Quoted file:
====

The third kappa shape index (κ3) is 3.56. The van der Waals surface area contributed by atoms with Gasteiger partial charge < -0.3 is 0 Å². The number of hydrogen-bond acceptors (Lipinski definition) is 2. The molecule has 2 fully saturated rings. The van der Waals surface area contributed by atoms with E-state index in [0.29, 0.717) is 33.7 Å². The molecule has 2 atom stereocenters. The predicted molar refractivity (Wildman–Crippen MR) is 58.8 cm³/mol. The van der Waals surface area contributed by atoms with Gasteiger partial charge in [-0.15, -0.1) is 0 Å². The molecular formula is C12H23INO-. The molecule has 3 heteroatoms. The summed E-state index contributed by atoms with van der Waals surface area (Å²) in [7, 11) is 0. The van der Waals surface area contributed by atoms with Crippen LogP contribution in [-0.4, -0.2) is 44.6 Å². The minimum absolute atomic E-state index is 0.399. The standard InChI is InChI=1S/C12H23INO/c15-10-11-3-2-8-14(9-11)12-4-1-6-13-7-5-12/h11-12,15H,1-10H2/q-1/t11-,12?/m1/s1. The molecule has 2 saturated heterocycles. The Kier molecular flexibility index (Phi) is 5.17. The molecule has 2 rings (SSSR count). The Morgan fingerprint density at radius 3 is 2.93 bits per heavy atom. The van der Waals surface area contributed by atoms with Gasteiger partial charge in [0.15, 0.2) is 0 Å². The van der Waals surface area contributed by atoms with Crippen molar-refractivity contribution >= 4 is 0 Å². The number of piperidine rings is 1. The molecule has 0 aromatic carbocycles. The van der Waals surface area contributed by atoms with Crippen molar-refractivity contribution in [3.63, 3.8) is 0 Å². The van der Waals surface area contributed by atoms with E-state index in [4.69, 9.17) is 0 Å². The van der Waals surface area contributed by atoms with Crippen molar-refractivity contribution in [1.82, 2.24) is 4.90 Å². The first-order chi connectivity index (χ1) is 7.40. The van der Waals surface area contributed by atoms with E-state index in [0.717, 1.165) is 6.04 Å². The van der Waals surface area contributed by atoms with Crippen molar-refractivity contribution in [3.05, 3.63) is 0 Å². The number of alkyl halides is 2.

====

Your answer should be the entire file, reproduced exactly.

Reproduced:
The third kappa shape index (κ3) is 3.56. The van der Waals surface area contributed by atoms with Gasteiger partial charge < -0.3 is 0 Å². The number of hydrogen-bond acceptors (Lipinski definition) is 2. The molecule has 2 fully saturated rings. The van der Waals surface area contributed by atoms with E-state index in [0.29, 0.717) is 33.7 Å². The molecule has 2 atom stereocenters. The predicted molar refractivity (Wildman–Crippen MR) is 58.8 cm³/mol. The van der Waals surface area contributed by atoms with Gasteiger partial charge in [-0.15, -0.1) is 0 Å². The molecular formula is C12H23INO-. The molecule has 3 heteroatoms. The summed E-state index contributed by atoms with van der Waals surface area (Å²) in [7, 11) is 0. The van der Waals surface area contributed by atoms with Crippen LogP contribution in [-0.4, -0.2) is 44.6 Å². The minimum absolute atomic E-state index is 0.399. The standard InChI is InChI=1S/C12H23INO/c15-10-11-3-2-8-14(9-11)12-4-1-6-13-7-5-12/h11-12,15H,1-10H2/q-1/t11-,12?/m1/s1. The molecule has 2 saturated heterocycles. The Kier molecular flexibility index (Phi) is 5.17. The molecule has 2 rings (SSSR count). The Morgan fingerprint density at radius 3 is 2.93 bits per heavy atom. The van der Waals surface area contributed by atoms with Gasteiger partial charge in [0.15, 0.2) is 0 Å². The van der Waals surface area contributed by atoms with Crippen molar-refractivity contribution >= 4 is 0 Å². The number of piperidine rings is 1. The molecule has 0 aromatic carbocycles. The van der Waals surface area contributed by atoms with Crippen molar-refractivity contribution in [3.63, 3.8) is 0 Å². The van der Waals surface area contributed by atoms with E-state index in [4.69, 9.17) is 0 Å². The van der Waals surface area contributed by atoms with Crippen molar-refractivity contribution in [1.82, 2.24) is 4.90 Å². The first-order chi connectivity index (χ1) is 7.40. The van der Waals surface area contributed by atoms with E-state index in [0.717, 1.165) is 6.04 Å². The van der Waals surface area contributed by atoms with Crippen molar-refractivity contribution in [3.05, 3.63) is 0 Å². The number of alkyl halides is 2.